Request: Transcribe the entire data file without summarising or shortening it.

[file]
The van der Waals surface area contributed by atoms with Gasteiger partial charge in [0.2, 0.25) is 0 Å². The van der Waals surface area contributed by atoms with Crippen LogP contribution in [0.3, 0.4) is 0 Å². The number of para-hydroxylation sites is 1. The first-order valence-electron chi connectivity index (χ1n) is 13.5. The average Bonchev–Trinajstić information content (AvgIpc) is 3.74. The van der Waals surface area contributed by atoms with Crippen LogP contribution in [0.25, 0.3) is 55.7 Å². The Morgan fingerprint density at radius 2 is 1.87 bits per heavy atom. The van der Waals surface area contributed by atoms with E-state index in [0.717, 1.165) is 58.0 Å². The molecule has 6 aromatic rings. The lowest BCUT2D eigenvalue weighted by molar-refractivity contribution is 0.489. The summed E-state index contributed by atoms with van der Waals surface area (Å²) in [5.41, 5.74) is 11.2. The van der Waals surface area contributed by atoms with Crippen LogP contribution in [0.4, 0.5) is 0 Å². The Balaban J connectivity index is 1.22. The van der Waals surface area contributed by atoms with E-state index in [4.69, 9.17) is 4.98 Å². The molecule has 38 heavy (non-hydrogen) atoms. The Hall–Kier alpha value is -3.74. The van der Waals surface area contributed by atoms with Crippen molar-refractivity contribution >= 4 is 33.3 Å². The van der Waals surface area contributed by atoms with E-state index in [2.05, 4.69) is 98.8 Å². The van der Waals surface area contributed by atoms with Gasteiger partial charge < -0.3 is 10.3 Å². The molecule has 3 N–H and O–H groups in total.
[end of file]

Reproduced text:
The van der Waals surface area contributed by atoms with Gasteiger partial charge in [0.2, 0.25) is 0 Å². The van der Waals surface area contributed by atoms with Crippen LogP contribution in [0.3, 0.4) is 0 Å². The number of para-hydroxylation sites is 1. The first-order valence-electron chi connectivity index (χ1n) is 13.5. The average Bonchev–Trinajstić information content (AvgIpc) is 3.74. The van der Waals surface area contributed by atoms with Crippen LogP contribution in [0.25, 0.3) is 55.7 Å². The Morgan fingerprint density at radius 2 is 1.87 bits per heavy atom. The van der Waals surface area contributed by atoms with E-state index in [0.717, 1.165) is 58.0 Å². The molecule has 6 aromatic rings. The lowest BCUT2D eigenvalue weighted by molar-refractivity contribution is 0.489. The summed E-state index contributed by atoms with van der Waals surface area (Å²) in [5.41, 5.74) is 11.2. The van der Waals surface area contributed by atoms with Crippen LogP contribution in [0.4, 0.5) is 0 Å². The Balaban J connectivity index is 1.22. The van der Waals surface area contributed by atoms with E-state index in [4.69, 9.17) is 4.98 Å². The molecule has 38 heavy (non-hydrogen) atoms. The Hall–Kier alpha value is -3.74. The van der Waals surface area contributed by atoms with Crippen molar-refractivity contribution >= 4 is 33.3 Å². The van der Waals surface area contributed by atoms with E-state index in [2.05, 4.69) is 98.8 Å². The van der Waals surface area contributed by atoms with Gasteiger partial charge < -0.3 is 10.3 Å². The molecule has 3 N–H and O–H groups in total.